Thursday, May 31, 2007

Ashes to Ashes

Seiko was back at school today after her grandmother's funeral. On our way to class, she asked whether most Americans use burial or cremation for their loved ones. I told her that it seems that most people prefer to bury the dead, but that cremation is also an option. Then we had a bit of a communication problem outside of the classroom before walking in as she kept asking me something about "bones" and although I tried to explain embalming, I wasn't answering her question. Finally, as we prepared for our class, she explained that her grandmother was very tiny and her ashes were placed in a small urn. She said they picked out the bones from the ashes and put them in the urn. The most important person at the funeral was given the honor of picking up the top of the skull from the remains. To be honest, I found this all to be sort of strange and looked it up at wikipedia. Apparently during the funeral rites, bones can be picked up and shared by two people with chopsticks. This explains why passing food from chopstick to chopstick is a big no-no as it reminds people of death. (You should also never (emphasize never) put your chopsticks straight into the rice sticking up as this is also a death thing.)

In Okinawa, we have gravesites that are absolutely massive and can be found in the most random places. During festivals, like Obon, families will clean the sites and leave offerings, while having a family picnic. When walking through some of the neighborhoods around my apartment, I sometimes see cans of tea and flowers left at the graves.

The shape of some of these graves are supposed to resemble wombs... returning to the beginning through death. It's interesting and walking among these giant structures is not nearly as creepy as a graveyard in the States.

Monday, May 28, 2007

Geriatric Madness in Okinawa

Here's a story for you---

This morning Seiko told me that she needs to cancel our class for tomorrow because her grandmother passed away. I, of course, gave her the obligatory "Oh, I'm so sorry!" She said not to be sorry at all ... that it is a good thing and will be a celebration of her life. She was 103 years old.

Okinawa is famous for having the largest number of centenarians in the world. Supposedly there are over 800 people on the island who have survived past the 100 year mark. Most of this goes back to diet, friendship, island lifestyles, etc. You can read about it and the Okinawa Diet here. Apparently there are significantly less cases of demetia, cancer, and heart disease compared to the rest of the world. This might explain why there are 80-year-olds at the gym doing one-arm push-ups. (Exaggeration, but still) My fellow teachers taught my the "eat until you are 80% full" rule when I first arrived. (hara hachi bu) But then they told me that they save their other 20% to fill with dessert. My kind of eaters!

So, later, I ask Seiko if she has anyone else in her family who has lived a long time. I was thinking that she would tell me that she had a grandfather who lived to 85 or something. Instead, she says, "Oh, yeah. My gradfather, who is dead now, he lived until maybe 104 or 105." And that's not all. "And my other grandmother she is over 100 too." I was completely amazed. I told her that she is going to live forever and she showed me her lifeline on her palm. She said that it was a deep and strong lifeline, but that she doesn't want to live until 100 because "that's just too long." My poor little American lifeline was nothing compared to hers. :(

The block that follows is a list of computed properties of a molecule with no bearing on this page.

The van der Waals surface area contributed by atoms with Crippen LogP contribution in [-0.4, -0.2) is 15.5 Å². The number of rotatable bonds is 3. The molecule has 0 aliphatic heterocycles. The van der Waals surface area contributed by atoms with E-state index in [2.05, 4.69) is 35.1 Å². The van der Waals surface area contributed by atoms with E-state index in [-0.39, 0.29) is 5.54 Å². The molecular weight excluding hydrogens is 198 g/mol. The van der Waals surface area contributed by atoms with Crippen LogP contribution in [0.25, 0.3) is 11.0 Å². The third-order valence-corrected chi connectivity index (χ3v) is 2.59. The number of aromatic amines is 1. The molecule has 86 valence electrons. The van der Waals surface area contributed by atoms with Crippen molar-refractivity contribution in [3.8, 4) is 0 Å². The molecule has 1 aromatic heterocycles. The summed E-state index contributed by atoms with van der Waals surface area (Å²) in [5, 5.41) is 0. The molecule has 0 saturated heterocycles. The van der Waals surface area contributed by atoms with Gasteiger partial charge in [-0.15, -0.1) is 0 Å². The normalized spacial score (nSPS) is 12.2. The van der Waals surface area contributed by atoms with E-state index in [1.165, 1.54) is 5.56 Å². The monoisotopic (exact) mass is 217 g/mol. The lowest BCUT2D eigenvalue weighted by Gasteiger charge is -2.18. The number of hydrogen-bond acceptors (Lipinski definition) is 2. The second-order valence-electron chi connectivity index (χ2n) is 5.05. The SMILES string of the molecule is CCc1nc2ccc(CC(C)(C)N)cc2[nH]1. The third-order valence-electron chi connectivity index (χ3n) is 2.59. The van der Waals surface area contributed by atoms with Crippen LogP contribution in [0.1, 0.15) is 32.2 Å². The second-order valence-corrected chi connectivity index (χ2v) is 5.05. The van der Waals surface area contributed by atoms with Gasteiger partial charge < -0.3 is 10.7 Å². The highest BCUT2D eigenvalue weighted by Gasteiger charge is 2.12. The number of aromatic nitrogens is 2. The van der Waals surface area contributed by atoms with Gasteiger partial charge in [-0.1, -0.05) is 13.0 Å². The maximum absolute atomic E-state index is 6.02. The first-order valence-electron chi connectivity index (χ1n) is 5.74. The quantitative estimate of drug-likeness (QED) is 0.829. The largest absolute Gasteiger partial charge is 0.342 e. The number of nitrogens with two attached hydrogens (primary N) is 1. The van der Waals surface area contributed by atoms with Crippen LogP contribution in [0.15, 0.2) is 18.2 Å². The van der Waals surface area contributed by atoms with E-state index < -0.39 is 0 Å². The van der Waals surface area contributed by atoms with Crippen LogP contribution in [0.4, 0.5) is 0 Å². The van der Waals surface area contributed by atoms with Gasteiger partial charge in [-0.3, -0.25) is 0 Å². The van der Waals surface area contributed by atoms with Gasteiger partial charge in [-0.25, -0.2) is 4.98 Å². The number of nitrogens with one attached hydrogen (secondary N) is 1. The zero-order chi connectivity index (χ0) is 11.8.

Pretty fascinating stuff.

Saturday, May 26, 2007

It's not a Memorial Day BBQ, but I'll take it

I headed to Naha on Saturday to do some wandering since it wasn't beach weather. There were a few interesting moments, including being wrangled into an artistic boutique by a funny man wearing a sarong, some bobby sock dancing in front of the kencho, and an interesting exchange with a crazy old man. Basically it went like this:

Old Man (about 1/2 a block away and sitting on a bike): Teacher!
Me: (wondering how he knows that I'm a teacher...)
Old Man: Where are you going?!
Me: Ummm...Kokusaidori
OM: Straight! Up there!
Me: Yep. Through Heiwadori, I know...
OM: Good Luck! (pause) I LOVE YOU!!!! (pause) DO YOU LOVE ME?!

Naha isn't a beautiful city by any stretch of the imagination and is covered with souvenir shops. In one of them, there was a group of mainland fifteen-year-old boys looking over the omiyage selections offered (gifts particular to an area...Okinawa's is beni imo tarts). They had shopping baskets and were consulting lists, visibly counting out how many taco rice packets they need. They were really cute little shoppers. I spent hours wandering shops and reading at a coffeeshop. It was a nice relaxing day

Here are some photos from the bustling capital of Okinawa:

Heiwadori, a maze of vendors of all sorts of items... You can see some very strange food items deep in the interior of the market.

The ubiquitous shiisas that are sold everywhere in Okinawa and line every gift shop.

I don't like goya either, Strange Sculpture Man.

A typical gift shop lining Kokusaidori... notice all the goya baby.

The random dancers that were drawing quite the crowd and should spend a bit of time working on their dances. (They were really bad.)

It was supposed to rain today so imagine my surprise when I woke up to a beautiful day. After cramming in a workout, Bridgit and I headed to Araha Beach, which was packed with tons of locals and military families. It was a beautiful day, although we are definitely in the "hot season." Although some sunscreen was applied, I decided to forego it on my legs and back. I'll be paying for that in about five hours.

Wednesday, May 23, 2007

The problem with ferris wheels

Besides the fact that they make me vomit...